When a cat purrs, you might think it is as simple as a human smiling, but it’s more complicated than that.
Cats don’t just purr when they’re happy but also when they’re distressed or afraid.
Evidence shows that purring is not only a method of communication, but a defence mechanism and way to keep calm in stressful or painful situations.
Because kittens are born blind and deaf, they need the vibrations from purring to communicate with their mother.
The low frequency of a cat's purr causes a series of vibrations inside their body that can ease breathing, heal injuries and build muscle.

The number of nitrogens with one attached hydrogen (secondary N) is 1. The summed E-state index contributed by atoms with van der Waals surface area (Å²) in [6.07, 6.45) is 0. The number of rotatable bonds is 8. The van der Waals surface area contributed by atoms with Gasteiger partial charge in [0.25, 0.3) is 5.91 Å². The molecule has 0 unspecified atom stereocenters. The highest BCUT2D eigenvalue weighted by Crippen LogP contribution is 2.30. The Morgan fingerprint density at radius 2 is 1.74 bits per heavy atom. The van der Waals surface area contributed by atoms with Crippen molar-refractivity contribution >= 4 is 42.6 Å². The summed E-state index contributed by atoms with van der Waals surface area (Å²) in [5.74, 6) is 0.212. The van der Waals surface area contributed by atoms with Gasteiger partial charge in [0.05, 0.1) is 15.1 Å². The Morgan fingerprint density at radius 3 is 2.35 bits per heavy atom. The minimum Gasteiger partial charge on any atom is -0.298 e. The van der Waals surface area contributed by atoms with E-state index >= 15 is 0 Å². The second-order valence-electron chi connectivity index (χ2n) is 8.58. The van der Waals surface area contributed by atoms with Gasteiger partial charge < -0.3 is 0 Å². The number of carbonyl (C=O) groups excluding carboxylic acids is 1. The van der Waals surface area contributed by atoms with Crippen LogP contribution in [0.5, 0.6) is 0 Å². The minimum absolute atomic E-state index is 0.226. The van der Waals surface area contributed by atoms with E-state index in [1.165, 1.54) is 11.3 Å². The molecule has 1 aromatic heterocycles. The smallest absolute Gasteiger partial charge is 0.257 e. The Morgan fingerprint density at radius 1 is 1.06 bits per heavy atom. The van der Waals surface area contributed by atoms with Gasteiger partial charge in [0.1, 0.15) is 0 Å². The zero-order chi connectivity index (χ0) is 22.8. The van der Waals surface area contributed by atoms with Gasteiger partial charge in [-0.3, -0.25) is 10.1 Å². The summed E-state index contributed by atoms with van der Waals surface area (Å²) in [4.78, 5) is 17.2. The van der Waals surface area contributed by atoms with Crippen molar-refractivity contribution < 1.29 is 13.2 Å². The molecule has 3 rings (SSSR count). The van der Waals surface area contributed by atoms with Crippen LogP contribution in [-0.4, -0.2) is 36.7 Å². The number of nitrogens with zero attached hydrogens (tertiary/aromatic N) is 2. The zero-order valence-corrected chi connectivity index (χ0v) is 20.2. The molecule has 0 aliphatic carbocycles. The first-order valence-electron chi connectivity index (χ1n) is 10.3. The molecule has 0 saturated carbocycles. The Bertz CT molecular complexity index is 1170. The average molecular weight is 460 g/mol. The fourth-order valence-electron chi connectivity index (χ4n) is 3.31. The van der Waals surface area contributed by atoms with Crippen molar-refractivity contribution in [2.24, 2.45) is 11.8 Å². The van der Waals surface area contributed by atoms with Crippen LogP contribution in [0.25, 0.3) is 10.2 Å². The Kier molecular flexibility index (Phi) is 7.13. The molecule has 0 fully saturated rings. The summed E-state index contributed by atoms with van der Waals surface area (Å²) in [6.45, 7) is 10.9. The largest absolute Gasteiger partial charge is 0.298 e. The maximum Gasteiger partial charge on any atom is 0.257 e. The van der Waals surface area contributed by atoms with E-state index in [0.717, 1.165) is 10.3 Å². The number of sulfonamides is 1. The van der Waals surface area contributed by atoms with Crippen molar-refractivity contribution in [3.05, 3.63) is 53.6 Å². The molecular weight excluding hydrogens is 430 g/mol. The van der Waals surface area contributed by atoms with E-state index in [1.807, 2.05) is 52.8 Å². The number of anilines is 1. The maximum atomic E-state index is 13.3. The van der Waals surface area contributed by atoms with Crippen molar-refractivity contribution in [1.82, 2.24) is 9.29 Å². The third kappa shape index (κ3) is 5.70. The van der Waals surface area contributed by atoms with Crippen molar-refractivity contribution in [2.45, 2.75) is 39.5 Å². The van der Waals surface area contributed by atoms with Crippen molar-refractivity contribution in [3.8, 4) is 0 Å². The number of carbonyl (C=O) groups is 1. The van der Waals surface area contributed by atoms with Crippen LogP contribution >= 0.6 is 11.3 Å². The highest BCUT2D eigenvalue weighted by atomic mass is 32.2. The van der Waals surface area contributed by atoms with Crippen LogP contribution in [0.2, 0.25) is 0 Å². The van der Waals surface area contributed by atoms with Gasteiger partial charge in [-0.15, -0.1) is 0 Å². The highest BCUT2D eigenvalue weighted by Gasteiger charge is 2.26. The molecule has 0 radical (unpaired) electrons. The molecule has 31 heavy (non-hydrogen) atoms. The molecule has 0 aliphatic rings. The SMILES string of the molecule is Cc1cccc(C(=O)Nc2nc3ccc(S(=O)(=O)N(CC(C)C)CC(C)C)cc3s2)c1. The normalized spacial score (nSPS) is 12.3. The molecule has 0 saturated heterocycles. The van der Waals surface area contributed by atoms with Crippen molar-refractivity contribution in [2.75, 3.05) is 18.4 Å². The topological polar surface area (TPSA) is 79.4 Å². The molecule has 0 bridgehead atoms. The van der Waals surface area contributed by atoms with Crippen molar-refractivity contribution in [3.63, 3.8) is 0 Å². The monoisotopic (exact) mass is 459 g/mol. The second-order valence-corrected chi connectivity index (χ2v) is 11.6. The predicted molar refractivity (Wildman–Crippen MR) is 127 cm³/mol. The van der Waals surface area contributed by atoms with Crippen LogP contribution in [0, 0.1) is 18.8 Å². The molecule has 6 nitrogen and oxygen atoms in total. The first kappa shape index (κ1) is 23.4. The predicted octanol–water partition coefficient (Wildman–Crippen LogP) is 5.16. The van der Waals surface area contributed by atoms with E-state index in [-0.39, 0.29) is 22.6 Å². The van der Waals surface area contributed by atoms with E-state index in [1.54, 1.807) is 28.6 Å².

Cat owners are at 40 per cent lower risk of a heart attack after interacting with cats and hearing their purrs.
How do cats purr?
You probably didn’t know that cats that purr can’t roar, and cats that roar can’t purr, because of the small bone found inside the vocal cords.
This allows big cats to make a deep, roaring sound but in domestic cats is completely hardened.
What about meowing?
Cats make more typical meow sounds by opening and closing their mouths.
However, adult cats only meow to humans, not to each other.
This knowledge may be redundant in the near future as pet translators are working on a device that could have us talking with our dogs and cats in 10 years' time.
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